Aldosterone increases abundance of α-ENaC, via a glucocorticoid-response element in promoter of the SCNN1A gene that encodes this subunit.[284] This transcriptional activation results in an increased abundance of α-ENaC protein in response to either exogenous aldosterone or dietary Na+-Cl- restriction [285] [286] ( Fig. 5-22 ); the response to Na+-Cl- restriction is blunted by spironolactone, indicating involvement of the mineralocorticoid receptor.[250] At baseline, α-ENaC transcripts in the kidney are less abundant than those encoding β- and γ-ENaC[287] (see Fig. 5-22 ). All three subunits are required for efficient processing of heteromeric channels in the endoplasmic reticulum and trafficking to the plasma membrane (see Fig. 5-20 ), such that the induction of α-ENaC is thought to relieve a major “bottleneck” in the processing and trafficking of active ENaC complexes.[287]



FIGURE 5-22  Immunofluorescence images of connecting tubule (CNT) profiles in kidneys from adrenalectomized rats (ADX) and from ADX rats 2 and 4 hours after aldosterone injection. Antibodies against the α-, β-, and γ-subunits of ENaC reveal absent expression of the former in ADX rats, with progressive induction by aldosterone. All three subunits traffic to the apical membrane in response to aldosterone. This coincides with rapid aldosterone induction of the SGK kinase in the same cells; SGK is known to increase the expression of ENaC at the plasma membrane (see text for details). Bar ≈ 15 mm.  (From Loffing J, Zecevic M, Feraille E, et al. Aldosterone induces rapid apical translocation of ENaC in early portion of renal collecting system: Possible role of SGK. Am J Physiol Renal Physiol 280:F675–682, 2001.)




Aldosterone also plays an indirect role in the regulated trafficking of ENaC subunits to the plasma membrane, via the regulation of accessory proteins that interact with pre-existing ENaC subunits. Aldosterone rapidly induces expression of a serine-threonine kinase denoted SGK-1 (serum and glucocorticoid-induced kinase-1) [288] [289]; co-expression of SGK-1 with ENaC subunits in Xenopus oocytes results in a dramatic activation of the channel, due to increased expression at the plasma membrane.[286] Notably, an analogous redistribution of ENaC subunits occurs in the CNT and early CCD, from a largely cytoplasmic location during dietary Na+-Cl- excess to a purely apical distribution after aldosterone or Na+-Cl- restriction (see Fig. 5-22 ). [250] [272] [286] Furthermore, there is a temporal correlation between the appearance of induced SGK-1 protein in the CNT and the redistribution of ENaC protein to the plasma membrane.[286]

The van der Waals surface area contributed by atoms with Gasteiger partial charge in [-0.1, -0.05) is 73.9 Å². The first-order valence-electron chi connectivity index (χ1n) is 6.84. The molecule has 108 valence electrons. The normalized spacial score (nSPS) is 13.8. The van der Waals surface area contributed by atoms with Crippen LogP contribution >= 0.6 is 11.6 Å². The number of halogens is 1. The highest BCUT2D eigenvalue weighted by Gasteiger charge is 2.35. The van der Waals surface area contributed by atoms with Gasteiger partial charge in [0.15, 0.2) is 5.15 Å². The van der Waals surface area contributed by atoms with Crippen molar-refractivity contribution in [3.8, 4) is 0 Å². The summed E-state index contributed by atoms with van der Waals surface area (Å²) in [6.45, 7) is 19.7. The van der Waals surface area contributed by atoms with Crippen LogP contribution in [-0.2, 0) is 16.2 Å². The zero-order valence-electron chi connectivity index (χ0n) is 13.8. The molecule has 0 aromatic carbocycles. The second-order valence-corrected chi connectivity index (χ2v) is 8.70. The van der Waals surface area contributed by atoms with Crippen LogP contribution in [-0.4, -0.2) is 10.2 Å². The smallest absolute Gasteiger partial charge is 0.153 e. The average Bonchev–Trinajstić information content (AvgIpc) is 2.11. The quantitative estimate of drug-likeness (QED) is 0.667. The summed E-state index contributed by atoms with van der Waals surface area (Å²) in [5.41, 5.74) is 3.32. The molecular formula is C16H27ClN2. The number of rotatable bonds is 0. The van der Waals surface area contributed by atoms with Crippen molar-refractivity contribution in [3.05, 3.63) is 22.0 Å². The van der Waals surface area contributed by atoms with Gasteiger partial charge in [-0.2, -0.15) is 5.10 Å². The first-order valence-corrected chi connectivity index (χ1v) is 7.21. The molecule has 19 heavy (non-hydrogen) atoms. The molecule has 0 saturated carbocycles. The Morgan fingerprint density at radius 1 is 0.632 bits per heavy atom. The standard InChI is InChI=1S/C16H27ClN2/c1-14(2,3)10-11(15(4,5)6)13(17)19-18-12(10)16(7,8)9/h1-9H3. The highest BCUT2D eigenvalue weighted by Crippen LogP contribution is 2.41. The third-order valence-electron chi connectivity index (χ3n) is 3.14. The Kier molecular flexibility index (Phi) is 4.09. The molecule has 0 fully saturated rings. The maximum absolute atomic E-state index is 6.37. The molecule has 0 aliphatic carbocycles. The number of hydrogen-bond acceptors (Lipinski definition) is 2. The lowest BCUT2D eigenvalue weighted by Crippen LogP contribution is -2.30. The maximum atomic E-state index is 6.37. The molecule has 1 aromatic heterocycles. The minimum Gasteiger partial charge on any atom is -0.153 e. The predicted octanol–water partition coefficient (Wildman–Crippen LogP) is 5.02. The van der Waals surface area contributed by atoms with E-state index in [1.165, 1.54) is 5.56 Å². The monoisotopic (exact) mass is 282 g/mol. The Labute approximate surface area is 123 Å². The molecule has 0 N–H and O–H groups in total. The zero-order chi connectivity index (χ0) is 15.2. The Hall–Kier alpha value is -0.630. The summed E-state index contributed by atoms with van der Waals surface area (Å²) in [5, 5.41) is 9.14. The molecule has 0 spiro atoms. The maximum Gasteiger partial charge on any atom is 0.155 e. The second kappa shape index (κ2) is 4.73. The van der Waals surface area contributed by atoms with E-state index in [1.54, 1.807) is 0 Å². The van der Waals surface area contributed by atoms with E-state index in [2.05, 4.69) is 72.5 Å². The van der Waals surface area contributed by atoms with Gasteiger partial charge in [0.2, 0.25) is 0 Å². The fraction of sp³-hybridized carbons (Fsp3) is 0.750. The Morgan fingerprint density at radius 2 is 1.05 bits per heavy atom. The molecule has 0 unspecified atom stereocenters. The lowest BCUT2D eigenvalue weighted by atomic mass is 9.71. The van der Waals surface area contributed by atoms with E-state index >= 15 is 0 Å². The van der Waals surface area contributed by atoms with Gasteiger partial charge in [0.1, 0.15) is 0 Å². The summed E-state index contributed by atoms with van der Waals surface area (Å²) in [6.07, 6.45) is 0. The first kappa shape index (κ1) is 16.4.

SGK-1 modulates membrane expression of ENaC by interfering with regulated endocytosis of its channel subunits. Specifically, the kinase interferes with interactions between ENaC subunits and the ubiquitin-ligase Nedd4-2.[287]PPxY domains in the C-termini of all three ENaC subunits bind to WW domains of Nedd4-2[290]; these PPxY domains are deleted, truncated, or mutated in patients with Liddle syndrome,[269] leading to a gain-of-function in channel activity.[266] Co-expression of Nedd4-2 with wild-type ENaC channel results in a marked inhibition of channel activity due to retrieval from the cell membrane, whereas channels bearing Liddle syndrome mutations are resistant; Nedd4-2 is thought to ubiquitinate ENaC subunits, resulting in the removal of channel subunits from the cell membrane and degradation in lysosomes and the proteosome.[287] A PPxY domain in SGK-1 also binds to Nedd4-2, which is a phosphorylation substrate for the kinase; phosphorylation of Nedd4-2 by SGK-1 abrogates its inhibitory effect on ENaC subunits. [291] [292] Aldosterone also stimulates Nedd4-2 phosphorylation in vivo.[293]Nedd4-2 phosphorylation in turn results in ubiquitin-mediated degradation of SGK-1,[294] suggest that there is considerable feedback regulation in this system. Furthermore, the hormone reduces Nedd4-2 protein expression in cultured CCD cells,[295] suggesting additional levels of in vivo regulation.